By Barbara Anne Kirshner
Several years ago, on a Saturday, as I flipped through the channels on the television, I came upon a reality show titled Lucky Dog. As an animal lover, I was curious to find out “Why were these dogs so lucky?” I got my answer in affable host and trainer, Brandon McMillan, who seemed committed to securing forever homes for unwanted shelter dogs.
Each week, Mc Millan took his audience on a journey that featured an “unadoptable” canine. Through his seven common commands of sit, stay, down, come, off, heel and no, the discarded dog transformed into a loving, well-behaved pet. McMillan then matched the dog to perspective owners and even conducted lifestyle training to further meld animal to adopter. In one instance, McMillan taught a dog to surf so he could join his new buddy on the waves.
The scenario of the show was always the same. It began with McMillan at his Lucky Dog Ranch training a rescue when the distress call from a local animal shelter alerted him of an overlooked dog headed for euthanasia. McMillan dashed to the shelter at the eleventh hour, headed down that sterile hallway of gated scared dogs until he faced the one needing instant saving. He would open the gate, go inside the kennel, sit next to the cowering creature, speaking gently all the while. Once the canine settled, McMillan would say, “Let’s get out of here.” And off they happily went together.
The first stop was at the vet for a complete physical that confirmed the dog was healthy for training, then off to McMillan’s Lucky Dog Ranch where a red training collar was snapped on followed by introductions to other lucky dog rescues. McMillan then matched the dog to the best adopter and did a home inspection. In one episode, he arranged for sod to make the backyard dog friendly.
Then came the magical day when the rescue would meet the forever family. In the final scene, McMillan always delighted the adopters by showing up unannounced with new charge in tow. As a sign that the dog had completed training, McMillan would replace the red collar with a green graduation collar then kiss the dog and turn it over to the happy new owners. Cue the violin strings and take out your tissues! I always dissolved in happy tears for the lucky dog and the lucky family.
The mantra, ”From hopeless to home, that’s our mission, one dog at a time” was the final sound cue over the credits.
At the start of January 2021, I and millions of other Lucky Dog followers were suddenly struck with the disappointment of no show! At first, I thought it had been pre-empted for a week, but on the following Saturday still no Lucky Dog. That’s when I googled the show and discovered Brandon McMillan had stepped away from his Emmy award winning series.
In an Instagram post dated October 2020, McMillan announced that his 182nd episode was his last. The reason given for this sudden departure was clashes with CBS over the direction the show was headed.
“As the years went on big money started pouring into the show which meant more cooks in the kitchen making decisions. This is where Hollywood can take a great idea and turn it into a money driven business.”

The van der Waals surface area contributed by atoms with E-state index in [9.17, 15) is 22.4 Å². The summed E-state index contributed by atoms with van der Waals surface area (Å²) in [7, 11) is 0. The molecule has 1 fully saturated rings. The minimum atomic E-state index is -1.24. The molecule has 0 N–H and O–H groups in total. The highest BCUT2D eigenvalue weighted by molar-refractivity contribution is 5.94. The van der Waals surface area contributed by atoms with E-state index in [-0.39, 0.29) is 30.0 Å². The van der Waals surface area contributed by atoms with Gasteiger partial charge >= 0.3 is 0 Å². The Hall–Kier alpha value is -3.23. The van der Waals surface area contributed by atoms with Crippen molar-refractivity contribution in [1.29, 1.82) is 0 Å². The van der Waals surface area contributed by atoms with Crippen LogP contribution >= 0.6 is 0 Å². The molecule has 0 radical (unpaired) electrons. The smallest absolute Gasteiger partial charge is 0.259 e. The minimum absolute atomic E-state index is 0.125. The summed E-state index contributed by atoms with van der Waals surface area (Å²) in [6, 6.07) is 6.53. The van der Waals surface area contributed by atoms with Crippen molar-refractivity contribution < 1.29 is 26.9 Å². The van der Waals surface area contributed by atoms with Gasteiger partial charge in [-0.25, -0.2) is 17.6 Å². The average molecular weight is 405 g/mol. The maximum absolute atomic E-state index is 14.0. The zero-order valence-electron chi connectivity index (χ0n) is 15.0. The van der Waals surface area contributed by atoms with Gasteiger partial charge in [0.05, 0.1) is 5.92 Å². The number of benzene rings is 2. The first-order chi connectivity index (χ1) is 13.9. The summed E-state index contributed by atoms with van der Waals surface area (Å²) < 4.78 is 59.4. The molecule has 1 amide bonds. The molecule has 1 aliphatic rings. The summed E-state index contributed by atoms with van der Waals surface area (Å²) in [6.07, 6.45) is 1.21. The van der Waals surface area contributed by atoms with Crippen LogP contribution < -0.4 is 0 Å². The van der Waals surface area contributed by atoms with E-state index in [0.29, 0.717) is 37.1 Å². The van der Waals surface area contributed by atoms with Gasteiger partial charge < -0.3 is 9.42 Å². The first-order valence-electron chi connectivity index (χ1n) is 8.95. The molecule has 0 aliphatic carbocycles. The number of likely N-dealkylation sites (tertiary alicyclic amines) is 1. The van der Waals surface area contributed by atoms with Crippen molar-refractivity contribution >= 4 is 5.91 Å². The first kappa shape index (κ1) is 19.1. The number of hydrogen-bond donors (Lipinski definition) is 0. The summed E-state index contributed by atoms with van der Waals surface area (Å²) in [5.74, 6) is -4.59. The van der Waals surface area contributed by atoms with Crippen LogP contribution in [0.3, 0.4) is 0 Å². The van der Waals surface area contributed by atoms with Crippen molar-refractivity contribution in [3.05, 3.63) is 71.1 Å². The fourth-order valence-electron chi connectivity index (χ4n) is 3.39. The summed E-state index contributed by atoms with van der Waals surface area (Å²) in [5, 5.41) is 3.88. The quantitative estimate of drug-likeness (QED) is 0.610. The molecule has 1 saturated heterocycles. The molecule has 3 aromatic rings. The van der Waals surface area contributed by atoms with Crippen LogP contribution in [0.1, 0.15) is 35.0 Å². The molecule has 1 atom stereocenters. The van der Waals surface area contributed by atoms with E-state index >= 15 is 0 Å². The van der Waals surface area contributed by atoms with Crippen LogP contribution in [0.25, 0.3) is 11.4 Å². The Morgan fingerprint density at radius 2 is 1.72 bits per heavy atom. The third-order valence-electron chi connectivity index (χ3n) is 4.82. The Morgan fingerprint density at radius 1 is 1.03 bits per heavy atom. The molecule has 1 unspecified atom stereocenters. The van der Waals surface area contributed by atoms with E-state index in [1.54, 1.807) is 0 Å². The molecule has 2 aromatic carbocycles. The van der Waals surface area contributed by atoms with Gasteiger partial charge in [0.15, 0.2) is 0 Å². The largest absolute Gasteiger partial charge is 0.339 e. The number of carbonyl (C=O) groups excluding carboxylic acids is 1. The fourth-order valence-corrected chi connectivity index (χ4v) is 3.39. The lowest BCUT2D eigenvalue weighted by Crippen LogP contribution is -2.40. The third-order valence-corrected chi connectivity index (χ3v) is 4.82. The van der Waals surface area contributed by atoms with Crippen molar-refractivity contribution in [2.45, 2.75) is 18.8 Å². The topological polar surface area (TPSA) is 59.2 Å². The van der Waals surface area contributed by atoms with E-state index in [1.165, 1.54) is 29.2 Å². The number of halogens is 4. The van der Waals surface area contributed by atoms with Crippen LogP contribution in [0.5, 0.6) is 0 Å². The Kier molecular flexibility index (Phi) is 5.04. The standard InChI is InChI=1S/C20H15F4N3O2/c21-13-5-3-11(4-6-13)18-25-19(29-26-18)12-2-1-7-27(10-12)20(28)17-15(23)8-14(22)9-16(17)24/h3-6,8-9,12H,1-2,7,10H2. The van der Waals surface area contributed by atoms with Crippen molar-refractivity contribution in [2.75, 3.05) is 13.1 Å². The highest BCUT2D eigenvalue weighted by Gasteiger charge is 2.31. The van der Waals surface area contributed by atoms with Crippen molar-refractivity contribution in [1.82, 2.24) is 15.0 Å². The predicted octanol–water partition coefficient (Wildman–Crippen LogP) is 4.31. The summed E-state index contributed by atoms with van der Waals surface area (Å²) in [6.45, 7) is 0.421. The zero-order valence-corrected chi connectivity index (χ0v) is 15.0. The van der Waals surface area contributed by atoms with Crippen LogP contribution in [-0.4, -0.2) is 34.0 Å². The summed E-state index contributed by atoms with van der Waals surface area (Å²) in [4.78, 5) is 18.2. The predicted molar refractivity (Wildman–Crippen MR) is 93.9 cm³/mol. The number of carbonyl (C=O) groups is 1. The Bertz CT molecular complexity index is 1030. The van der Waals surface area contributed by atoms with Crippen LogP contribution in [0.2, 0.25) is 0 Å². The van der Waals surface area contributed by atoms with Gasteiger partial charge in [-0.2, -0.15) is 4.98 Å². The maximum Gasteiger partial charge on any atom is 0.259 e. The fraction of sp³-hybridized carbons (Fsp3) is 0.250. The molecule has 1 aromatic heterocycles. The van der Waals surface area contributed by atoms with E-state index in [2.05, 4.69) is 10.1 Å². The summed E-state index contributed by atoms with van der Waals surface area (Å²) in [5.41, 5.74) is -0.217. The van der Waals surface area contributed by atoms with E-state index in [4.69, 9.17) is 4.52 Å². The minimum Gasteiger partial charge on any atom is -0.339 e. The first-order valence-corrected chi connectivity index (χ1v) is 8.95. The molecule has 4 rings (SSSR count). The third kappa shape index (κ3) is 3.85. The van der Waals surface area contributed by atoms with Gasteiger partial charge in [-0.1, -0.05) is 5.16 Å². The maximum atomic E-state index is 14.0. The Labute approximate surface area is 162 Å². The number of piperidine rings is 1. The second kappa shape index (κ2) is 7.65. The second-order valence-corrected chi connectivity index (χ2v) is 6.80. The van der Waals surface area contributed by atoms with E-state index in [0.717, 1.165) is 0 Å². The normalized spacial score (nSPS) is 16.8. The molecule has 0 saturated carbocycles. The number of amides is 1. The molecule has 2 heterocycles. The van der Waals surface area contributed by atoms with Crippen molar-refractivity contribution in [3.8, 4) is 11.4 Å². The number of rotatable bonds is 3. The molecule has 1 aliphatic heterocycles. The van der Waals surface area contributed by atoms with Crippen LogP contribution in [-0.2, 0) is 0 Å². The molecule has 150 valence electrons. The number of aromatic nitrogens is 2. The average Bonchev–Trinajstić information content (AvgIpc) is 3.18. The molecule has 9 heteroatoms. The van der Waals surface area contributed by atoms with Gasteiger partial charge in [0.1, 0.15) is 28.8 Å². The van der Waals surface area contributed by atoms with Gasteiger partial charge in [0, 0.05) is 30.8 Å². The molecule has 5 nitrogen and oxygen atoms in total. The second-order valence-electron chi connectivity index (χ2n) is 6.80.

“When the fun gets taken out of a tv show then it’s no longer fun to show up. This was a serious show that saved the lives of hundreds of dogs. Mission accomplished. But this is not the end … it’s just the beginning.”
For McMillan fans like me, he left us with a glimmer of hope that he would continue saving dogs and maybe start a new animal series.
Last Saturday, I happened onto CBS at 10 a.m. and to my surprise I heard the Lucky Dog theme and saw the Lucky Dog Ranch logo. My euphoria however was quickly squashed when the images of a husband and wife team, Eric Wiese and Rashi Khanna Wiese, replaced McMillan as the hosts.
The scenario remained the same with a few minor changes. At the start of this episode, instead of McMillan training a rescue dog, Wiese was training his own dog. Isn’t the rescue message missing in that? Tasks were split with Wiese training while his wife matched dog to owner. Another difference was instead of McMillan’s trademark red training collar followed by the green graduation collar; Wiese started with a silver tag traded for a gold tag.
Every other aspect of the old show remained intact making this a weird déjà vu experience. There was the anxious call from the shelter alerting imminent euthanasia for an unwanted dog. They even had a Lucky Dog Ranch, but there were no dogs in training. Wiese incorporated McMillan’s same seven training commands plus the lifestyle lesson. Then the ultimate “good-bye” with dog handed to family. The final mantra was even the same. One can only hope McMillan is collecting royalties for the use of all his ideas.
But will the Lucky Dog fans accept these two new hosts? They seem pleasant, but McMillan’s passion for saving animals is missing. Everything is calculated with no original stamp from this couple and how long have they have been in the dog training business? Their Lucky Dog Ranch was empty. CBS took pains to copy the award winning formula, but in my opinion, this version will fail without McMillan at the helm to swoop in wearing his heart on his sleeve saving dogs and loyal viewers alike.
Miller Place resident Barbara Anne Kirshner is a freelance journalist, playwright and author of “Madison Weatherbee —The Different Dachshund.”